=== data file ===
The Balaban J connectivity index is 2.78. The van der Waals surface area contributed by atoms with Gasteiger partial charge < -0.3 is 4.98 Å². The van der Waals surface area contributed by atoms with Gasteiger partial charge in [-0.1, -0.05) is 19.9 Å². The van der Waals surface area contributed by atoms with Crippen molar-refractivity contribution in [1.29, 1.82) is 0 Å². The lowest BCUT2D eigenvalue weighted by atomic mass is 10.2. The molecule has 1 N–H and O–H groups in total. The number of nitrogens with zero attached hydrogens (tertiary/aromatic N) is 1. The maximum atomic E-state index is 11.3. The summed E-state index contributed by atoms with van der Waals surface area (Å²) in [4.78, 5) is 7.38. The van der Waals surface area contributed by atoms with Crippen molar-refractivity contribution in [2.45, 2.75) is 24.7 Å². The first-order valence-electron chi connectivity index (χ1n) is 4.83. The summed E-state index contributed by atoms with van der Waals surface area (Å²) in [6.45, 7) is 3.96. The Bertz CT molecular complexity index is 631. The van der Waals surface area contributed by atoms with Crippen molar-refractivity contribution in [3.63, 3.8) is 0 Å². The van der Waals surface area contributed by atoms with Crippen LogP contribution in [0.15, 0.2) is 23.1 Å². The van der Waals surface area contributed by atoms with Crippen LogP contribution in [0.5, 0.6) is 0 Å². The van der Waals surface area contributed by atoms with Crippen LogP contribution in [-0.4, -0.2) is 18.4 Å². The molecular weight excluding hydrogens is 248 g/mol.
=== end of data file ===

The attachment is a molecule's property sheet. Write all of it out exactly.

The Balaban J connectivity index is 2.78. The van der Waals surface area contributed by atoms with Gasteiger partial charge < -0.3 is 4.98 Å². The van der Waals surface area contributed by atoms with Gasteiger partial charge in [-0.1, -0.05) is 19.9 Å². The van der Waals surface area contributed by atoms with Crippen molar-refractivity contribution in [1.29, 1.82) is 0 Å². The lowest BCUT2D eigenvalue weighted by atomic mass is 10.2. The molecule has 1 N–H and O–H groups in total. The number of nitrogens with zero attached hydrogens (tertiary/aromatic N) is 1. The maximum atomic E-state index is 11.3. The summed E-state index contributed by atoms with van der Waals surface area (Å²) in [4.78, 5) is 7.38. The van der Waals surface area contributed by atoms with Crippen molar-refractivity contribution in [2.45, 2.75) is 24.7 Å². The first-order valence-electron chi connectivity index (χ1n) is 4.83. The summed E-state index contributed by atoms with van der Waals surface area (Å²) in [6.45, 7) is 3.96. The Bertz CT molecular complexity index is 631. The van der Waals surface area contributed by atoms with Crippen molar-refractivity contribution in [3.63, 3.8) is 0 Å². The van der Waals surface area contributed by atoms with Crippen LogP contribution in [0.15, 0.2) is 23.1 Å². The van der Waals surface area contributed by atoms with Crippen LogP contribution in [0.5, 0.6) is 0 Å². The van der Waals surface area contributed by atoms with Crippen LogP contribution in [-0.4, -0.2) is 18.4 Å². The molecular weight excluding hydrogens is 248 g/mol.